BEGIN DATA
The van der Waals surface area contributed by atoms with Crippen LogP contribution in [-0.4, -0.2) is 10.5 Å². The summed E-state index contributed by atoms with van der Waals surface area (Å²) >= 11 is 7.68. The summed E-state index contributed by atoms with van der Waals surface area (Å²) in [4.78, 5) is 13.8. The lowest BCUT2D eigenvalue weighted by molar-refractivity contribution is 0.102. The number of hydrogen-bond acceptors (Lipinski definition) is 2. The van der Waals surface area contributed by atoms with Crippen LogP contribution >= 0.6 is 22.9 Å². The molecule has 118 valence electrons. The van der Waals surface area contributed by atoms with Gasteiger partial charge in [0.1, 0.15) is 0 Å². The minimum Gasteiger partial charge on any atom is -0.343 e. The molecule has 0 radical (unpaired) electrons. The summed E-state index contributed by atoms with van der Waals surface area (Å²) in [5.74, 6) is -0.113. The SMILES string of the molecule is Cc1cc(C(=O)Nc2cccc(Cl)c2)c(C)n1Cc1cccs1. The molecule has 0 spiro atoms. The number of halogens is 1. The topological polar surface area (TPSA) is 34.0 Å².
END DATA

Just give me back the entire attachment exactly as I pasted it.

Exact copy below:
The van der Waals surface area contributed by atoms with Crippen LogP contribution in [-0.4, -0.2) is 10.5 Å². The summed E-state index contributed by atoms with van der Waals surface area (Å²) >= 11 is 7.68. The summed E-state index contributed by atoms with van der Waals surface area (Å²) in [4.78, 5) is 13.8. The lowest BCUT2D eigenvalue weighted by molar-refractivity contribution is 0.102. The number of hydrogen-bond acceptors (Lipinski definition) is 2. The van der Waals surface area contributed by atoms with Crippen LogP contribution >= 0.6 is 22.9 Å². The molecule has 118 valence electrons. The van der Waals surface area contributed by atoms with Gasteiger partial charge in [0.1, 0.15) is 0 Å². The minimum Gasteiger partial charge on any atom is -0.343 e. The molecule has 0 radical (unpaired) electrons. The summed E-state index contributed by atoms with van der Waals surface area (Å²) in [5.74, 6) is -0.113. The SMILES string of the molecule is Cc1cc(C(=O)Nc2cccc(Cl)c2)c(C)n1Cc1cccs1. The molecule has 0 spiro atoms. The number of halogens is 1. The topological polar surface area (TPSA) is 34.0 Å².